Digital displays that are bigger, more visually attractive, and with increasing features are becoming a key feature of vehicle cockpits
Bosch has developed new 3D display products, in response to the trend that cockpits of the future will play a key role in the interaction between drivers and their vehicles. The company noted that digital displays that are bigger, more visually attractive, and with increasing features are becoming a key feature of vehicle cockpits. The new products from Bosch use passive 3D technology to generate a realistic 3D effect that allows visual information to be grasped faster than when displayed on conventional screens, it said.
3D displays are the latest trend for vehicle cockpits, said Bosch. The display’s depth of field in a vehicle means drivers can grasp important visual information faster, whether from an assistance system or a traffic-jam alert, it added. These displays can also be especially useful when parking, where the rear-view camera image is more realistic, allowing obstacles to be detected earlier. When navigating streets, this 3D effect also plays a decisive role, as the spatial depth of the map display makes it immediately clear which building marks the next turn, Bosch explained. For its new display, Bosch makes use of a passive 3D technology, which works completely without additional features such as eye tracking or 3D glasses.
Bosch observed that eyes are responsible for 90 % of all human sensory perception, and the future is all about interaction between users and displays. The company has a display products portfolio that includes various applications from small and flat to large and curved, and sometimes in unusual shapes such as round or with trimmed corners. In addition to this, interaction can take the form of voice or touch control, with the latter also having the capability of haptic feedback. The future trend of autonomous driving, where drivers will let their autopilot do the driving, will see the human-machine interface (HMI) being crucially significant for the interaction between car and driver.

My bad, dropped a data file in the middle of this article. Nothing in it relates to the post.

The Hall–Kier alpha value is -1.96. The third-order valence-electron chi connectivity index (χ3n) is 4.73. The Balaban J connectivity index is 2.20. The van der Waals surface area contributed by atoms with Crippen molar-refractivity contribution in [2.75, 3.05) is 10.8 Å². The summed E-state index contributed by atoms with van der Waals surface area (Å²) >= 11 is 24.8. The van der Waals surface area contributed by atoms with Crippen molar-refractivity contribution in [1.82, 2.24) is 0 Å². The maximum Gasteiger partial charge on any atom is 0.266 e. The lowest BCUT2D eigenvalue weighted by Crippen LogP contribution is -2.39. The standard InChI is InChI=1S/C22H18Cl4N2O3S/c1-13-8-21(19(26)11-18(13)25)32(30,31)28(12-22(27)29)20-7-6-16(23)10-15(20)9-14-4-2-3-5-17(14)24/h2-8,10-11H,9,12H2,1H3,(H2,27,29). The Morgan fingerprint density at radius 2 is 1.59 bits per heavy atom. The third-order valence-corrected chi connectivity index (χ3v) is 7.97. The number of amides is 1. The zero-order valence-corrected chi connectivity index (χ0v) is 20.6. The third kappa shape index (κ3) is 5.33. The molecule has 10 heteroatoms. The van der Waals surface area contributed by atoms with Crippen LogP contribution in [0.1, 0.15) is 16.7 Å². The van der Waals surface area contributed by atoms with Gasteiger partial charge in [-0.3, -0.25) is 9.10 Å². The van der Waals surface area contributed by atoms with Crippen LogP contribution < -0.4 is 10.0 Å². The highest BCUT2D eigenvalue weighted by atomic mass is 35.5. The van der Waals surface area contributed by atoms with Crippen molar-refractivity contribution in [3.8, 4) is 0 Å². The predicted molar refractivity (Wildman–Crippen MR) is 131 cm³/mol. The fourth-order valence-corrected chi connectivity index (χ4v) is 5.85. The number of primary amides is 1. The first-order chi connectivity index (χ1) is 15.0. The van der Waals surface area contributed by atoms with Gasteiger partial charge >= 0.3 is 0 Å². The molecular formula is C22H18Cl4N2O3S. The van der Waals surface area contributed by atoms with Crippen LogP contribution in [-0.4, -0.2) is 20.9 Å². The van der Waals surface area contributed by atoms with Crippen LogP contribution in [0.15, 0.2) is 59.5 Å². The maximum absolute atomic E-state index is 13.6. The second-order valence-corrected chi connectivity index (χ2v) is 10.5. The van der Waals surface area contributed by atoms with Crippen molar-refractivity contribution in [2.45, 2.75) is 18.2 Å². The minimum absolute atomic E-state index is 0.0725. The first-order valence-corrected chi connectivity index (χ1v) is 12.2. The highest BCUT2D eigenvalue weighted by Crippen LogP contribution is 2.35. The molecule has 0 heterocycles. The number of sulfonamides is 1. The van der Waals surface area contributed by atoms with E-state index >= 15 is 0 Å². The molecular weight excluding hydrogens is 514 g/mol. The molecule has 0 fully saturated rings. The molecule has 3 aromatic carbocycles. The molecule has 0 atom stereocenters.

As displays increase in size, become more multi-purpose and intelligent, and feature voice and touch control, a larger amount of computing power is required, at times meaning more control units. At present, as many as 15 back-end processing units control the display and operating systems. However, Bosch uses a single cockpit computer to coordinate the entire HMI, and delegates all control functions to one central control unit. Fewer control units also results in lower weight, and reduced vehicle development times. Bosch further said that with over-the-air updates, the infotainment system can be kept up-to-date as simply as a smartphone.
Vehicle displays are subject to rigorous safety standards that are far higher than for consumer electronics, especially when it comes to temperature fluctuations and vibrations. An example would be that vehicle displays have to work flawlessly at temperatures ranging from -40°C to 120°C, and this over the vehicle’s entire service life. Bosch said that even in the event of partial failure, drivers have to be able to rely on a minimum amount of vital information at all times. The company added that its operating systems are tested thoroughly to make them fit for vehicle use.
Dr Steffen Berns, President, Bosch Car Multimedia, said displays are increasingly becoming interactive systems that can better anticipate drivers’ individual needs. There is huge business potential for Bosch here, since alerts that seem to jump out of the display are much more obvious and urgent, he added.